Path to the Bag: Secure the Bag — Invest in Your Future Self
Written by Kandice Whitaker
Getting a new job is the quickest way to get a raise and promotion, statistically speaking. Despite the obvious immediate financial benefits, career change is often the most overlooked, oft forgotten red-headed stepchild of personal finance. I have read countless self-help articles that all provided some variation of this same advice: “budget, live beneath your means and pay off your debt; even if that means getting a second job”. Although some people have the discipline to conform to budgeting, spending less, paying off debt, and/ or working a second job, those tasks are difficult to begin and maintain. If they were easy tasks, personal debt would not be a national crisis, proficiency would be a social norm and there would be no need for articles on personal finance.
The crux of being in debt is that you need more money. I have always questioned recommendations to get a second job as a long-term solution for a number of reasons, but most importantly that suggestion does not make sense mathematically. Let’s consider the real cost of maintaining a second job: the second job’s hourly rate, minus gas costs, minus transportation costs and minus meals at a job where you will probably earn less money. Imagine the physical and emotional price of working an additional ten to twenty hours weekly long term.
My best advice is to change careers or get a new job. If changing careers is not immediately feasible, instead of spending ten to twenty additional hours working, consider if that time were invested in your education or training. Over time, that investment in yourself would be enough to get a new career or higher paying position. If you’re thinking that getting a new job or going back to school is hard; I will respond that being in debt is hard, worrying about paying bills on time is hard and working a second job is also all very hard. Fortunately, as Americans we have ‘free will’ and the ability to make choices. Which translates to within the parameters of our unique circumstances, we individually get to choose the ‘hard’ that makes the most sense. In our decisions there is no “right” answer other than what is right for you and your future. In financial decision making, my best advice is that you invest in your future self.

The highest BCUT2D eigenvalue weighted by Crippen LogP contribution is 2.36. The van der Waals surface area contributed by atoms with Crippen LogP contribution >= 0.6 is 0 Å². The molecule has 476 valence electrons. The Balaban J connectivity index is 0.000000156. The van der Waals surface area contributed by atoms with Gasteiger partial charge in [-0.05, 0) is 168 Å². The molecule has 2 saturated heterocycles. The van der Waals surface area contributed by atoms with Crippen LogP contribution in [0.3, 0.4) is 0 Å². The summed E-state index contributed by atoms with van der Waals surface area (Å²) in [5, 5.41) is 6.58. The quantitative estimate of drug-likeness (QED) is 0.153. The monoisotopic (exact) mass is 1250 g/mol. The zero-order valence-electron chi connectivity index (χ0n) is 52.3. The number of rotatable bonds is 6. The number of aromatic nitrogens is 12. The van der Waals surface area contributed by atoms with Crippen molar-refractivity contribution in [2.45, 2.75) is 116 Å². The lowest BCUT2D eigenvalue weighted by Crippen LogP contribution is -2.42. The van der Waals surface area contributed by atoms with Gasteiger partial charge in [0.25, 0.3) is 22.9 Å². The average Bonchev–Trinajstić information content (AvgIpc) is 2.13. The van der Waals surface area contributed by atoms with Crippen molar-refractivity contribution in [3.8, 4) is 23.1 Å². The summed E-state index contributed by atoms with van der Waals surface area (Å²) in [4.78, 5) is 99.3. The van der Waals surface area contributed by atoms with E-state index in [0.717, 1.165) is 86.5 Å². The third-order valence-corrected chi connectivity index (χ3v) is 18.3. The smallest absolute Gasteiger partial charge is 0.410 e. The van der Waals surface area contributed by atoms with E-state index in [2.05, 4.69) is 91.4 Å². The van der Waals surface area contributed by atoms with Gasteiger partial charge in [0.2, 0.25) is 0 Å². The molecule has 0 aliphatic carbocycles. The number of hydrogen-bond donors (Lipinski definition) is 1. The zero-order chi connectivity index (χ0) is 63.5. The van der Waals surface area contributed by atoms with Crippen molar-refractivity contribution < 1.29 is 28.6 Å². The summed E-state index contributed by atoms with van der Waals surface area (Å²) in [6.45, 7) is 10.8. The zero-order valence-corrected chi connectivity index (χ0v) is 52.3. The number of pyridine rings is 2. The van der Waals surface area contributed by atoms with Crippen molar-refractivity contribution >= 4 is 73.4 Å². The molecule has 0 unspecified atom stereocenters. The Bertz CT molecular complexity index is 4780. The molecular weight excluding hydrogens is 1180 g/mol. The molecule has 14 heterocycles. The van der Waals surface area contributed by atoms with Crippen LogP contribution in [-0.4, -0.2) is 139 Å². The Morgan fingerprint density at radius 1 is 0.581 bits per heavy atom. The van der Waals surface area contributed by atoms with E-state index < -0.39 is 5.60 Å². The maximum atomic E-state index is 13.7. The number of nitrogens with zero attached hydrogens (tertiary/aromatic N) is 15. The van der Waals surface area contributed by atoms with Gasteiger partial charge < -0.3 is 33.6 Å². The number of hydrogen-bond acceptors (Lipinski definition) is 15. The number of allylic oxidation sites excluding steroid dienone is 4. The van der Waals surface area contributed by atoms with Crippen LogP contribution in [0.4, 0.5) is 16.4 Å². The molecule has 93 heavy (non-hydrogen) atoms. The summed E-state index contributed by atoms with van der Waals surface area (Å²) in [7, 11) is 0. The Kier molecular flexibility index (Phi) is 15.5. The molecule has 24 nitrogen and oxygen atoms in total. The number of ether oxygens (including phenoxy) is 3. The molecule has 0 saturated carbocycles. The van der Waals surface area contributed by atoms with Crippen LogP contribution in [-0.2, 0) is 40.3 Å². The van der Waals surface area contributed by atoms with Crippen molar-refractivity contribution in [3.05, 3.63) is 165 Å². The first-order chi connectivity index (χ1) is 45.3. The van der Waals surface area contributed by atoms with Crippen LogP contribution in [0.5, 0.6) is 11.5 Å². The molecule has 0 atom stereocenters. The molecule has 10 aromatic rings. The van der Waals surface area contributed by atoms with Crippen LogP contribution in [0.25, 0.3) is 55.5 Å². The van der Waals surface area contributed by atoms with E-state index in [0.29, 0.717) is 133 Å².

Here is an example of why I believe in investing in your future self by changing careers. Consider the following scenario: the median American income in 2021 was $67,521, according to census.gov. Let’s assume a person working their way out of debt earned that median income ($67,521) as their annual salary, and was offered another position at a different company with a salary that was a 20% raise. That 20% raise would equal over $13K annually. If the new position’s salary is further negotiated to 30% that would represent more than an additional $20k in income. If the person in the example were changing careers or positions that raise could be higher.
Are you skeptical about looking for a new job? I know how you feel, I have been there myself. Especially, if your job has ‘good benefits’, but have you considered what would happen if that company files for bankruptcy or you are laid off? What happens to you, your family and ‘good benefits?” A significant aspect of American corporate conditioning is the sense of ‘corporate loyalty’ directly tied to current or future benefits from the company. The core issue with corporate America, as Kendrick Lamar sang about is “Loyalty”. With ubiquitous “at will” employment contracts, no pensions and union busting, our generation has never actually realized “secure” employment. So why then are we afraid to look for new opportunities when our loyalty is so expensive? My professional history is proof that when you are fiercely loyal to yourself, your goals and aspirations, you will prevail. Here’s the ‘Cliffs Notes’ version of my story: working my first real job out of college was a contract where I made less than $30K. I worked there for almost two years and in my next position got a 60% raise. The work at my new job was not hard, but the environment was toxic despite the good benefits. After 5 years of being ignored for promotions, lost opportunities and significantly bruised self-esteem, I was tired and with reservation began looking for outside employment opportunities. That search yielded a new position with an 80% raise. The subsequent position was a lateral position, but as a consultant a 68% raise. Today as a career coach, I am passionate about helping people like me in my twenties: smart, tenacious and broke.